Type of standard solution Energy content % of energy from proteins % of energy from fats % of energy from carbohydrates
Three-in-one preparations High glucose solutions 0.6–1.2 kcal/mL 10–15% 30–35% 45–55%
Low glucose solutions 35–45% 35–45%
Two-in-one preparations 15–25% 0% 75–85%

Nutritional requirements during specialized nutrition support

Energy content

  • 20–25 kcal/kg/day
  • Critically ill patients
    • Initial 10–14 days: a hypocaloric intake of approximately 10–15 kcal/kg/day
    • After 2 weeks: The energy intake may be increased to meet the recommended daily intake of 25 kcal/kg/day.

Macronutrient requirements


  • Initial 10–14 days: 0.8 g/kg/day.
  • After 2 weeks: the dose may be increased to 1.5 g/kg/day
    • Patients with burns may require up to 2 g/kg/day until the wound heals.
  • Protein preparations: Both modular and standard formulations contain a mixture of all 9 essential amino acids and some non-essential amino acids in varying proportions.
  • Nitrogen balance
    • Nitrogen balance measures the effectiveness of protein supplementation.
    • Nitrogen balance = Nitrogenintake - Nitrogenloss = (Protein intake in grams/6.25) - (24 hour urine nitrogen + 4)
    • 1 g of lost nitrogen → loss of 30 g of lean mody mass
    • A negative nitrogen balance of -2 to -4 g/d may be allowed.


  • The recommended dose of carbohydrates for TPN is 4 g/kg/day.
  • Carbohydrate preparations: Both modular and standard formulations use D-glucose (dextrose).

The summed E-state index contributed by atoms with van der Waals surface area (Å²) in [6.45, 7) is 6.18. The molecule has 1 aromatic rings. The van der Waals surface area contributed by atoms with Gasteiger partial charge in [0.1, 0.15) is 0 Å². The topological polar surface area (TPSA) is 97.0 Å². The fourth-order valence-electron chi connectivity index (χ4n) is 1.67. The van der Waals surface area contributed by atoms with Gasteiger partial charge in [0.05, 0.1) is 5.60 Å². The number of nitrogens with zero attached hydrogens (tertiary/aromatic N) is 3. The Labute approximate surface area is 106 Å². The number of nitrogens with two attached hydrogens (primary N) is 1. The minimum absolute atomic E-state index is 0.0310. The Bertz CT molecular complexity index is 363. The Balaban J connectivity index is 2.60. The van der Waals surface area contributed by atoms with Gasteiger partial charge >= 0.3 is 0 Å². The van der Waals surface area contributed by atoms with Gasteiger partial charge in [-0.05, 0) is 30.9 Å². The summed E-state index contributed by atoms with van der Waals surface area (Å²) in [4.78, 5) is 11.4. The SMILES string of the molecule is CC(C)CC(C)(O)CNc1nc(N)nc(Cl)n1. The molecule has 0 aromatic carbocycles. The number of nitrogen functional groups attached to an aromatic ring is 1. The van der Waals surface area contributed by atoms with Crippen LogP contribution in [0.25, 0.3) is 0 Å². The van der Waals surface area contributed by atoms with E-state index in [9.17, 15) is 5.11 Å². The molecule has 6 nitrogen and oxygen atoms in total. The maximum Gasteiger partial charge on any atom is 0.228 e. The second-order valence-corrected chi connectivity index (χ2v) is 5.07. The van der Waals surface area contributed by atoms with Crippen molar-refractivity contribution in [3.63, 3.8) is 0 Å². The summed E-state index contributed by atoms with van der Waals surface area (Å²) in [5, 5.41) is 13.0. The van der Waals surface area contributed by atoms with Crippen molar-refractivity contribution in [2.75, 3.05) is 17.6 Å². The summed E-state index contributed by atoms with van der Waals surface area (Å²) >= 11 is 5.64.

• The recommended dose of fats for TPN is 1 g/kg/day.
  • Fat preparations: In the US, lipid formulations consist of soybean oil stabilized in an emulsion of egg yolk lecithin.

Fluid, electrolytes, and micronutrient requirements

Fluid and electrolytes
  • Water: daily maintenance fluid requirements (30 ml/kg/day or 1 ml/kcal infused) + replacement of ongoing fluid loss if necessary
  • Sodium: 1–3 mEq/kg/day (= daily maintenance requirements) + replacement of any lost sodium
  • Potassium: 0.5–1 mEq/day (= daily maintenance requirements) + replacement of any lost potassium
  • Chloride: daily parenteral dosage is determined based on acid-base balance and is administered mostly in a 2:1 or 1:1 ratio with acetate
  • Acetate: daily parenteral dosage is determined based on acid-base balance
  • Calcium: 10 mEq/day
  • Magnesium: 10 mEq/day
  • Phosphate: 30 mmol/day
Vitamins Trace elements
  • Zinc: 2.5–4 mg (+ 10–15 mg for every liter of stool output or stomal drainage)
  • Copper: 0.5–1.5 mg
  • Manganese: 0.1–0.3 mg
  • Chromium: 10–15 μg
  • Selenium: 20–100 μg (not necessary for short-term PN)
  • Molybdenum: 20–120 μg (not necessary for short-term PN)
  • Iodine: 70–150 μg (not necessary for short-term PN)

A patient's nutritional requirements must be considered when choosing a PN solution. It is important to note that patients with life-threatening illnesses have higher energy requirements.

Metabolic complications

Metabolic complications are more common with parenteral nutrition than enteral nutrition!

last updated 11/19/2018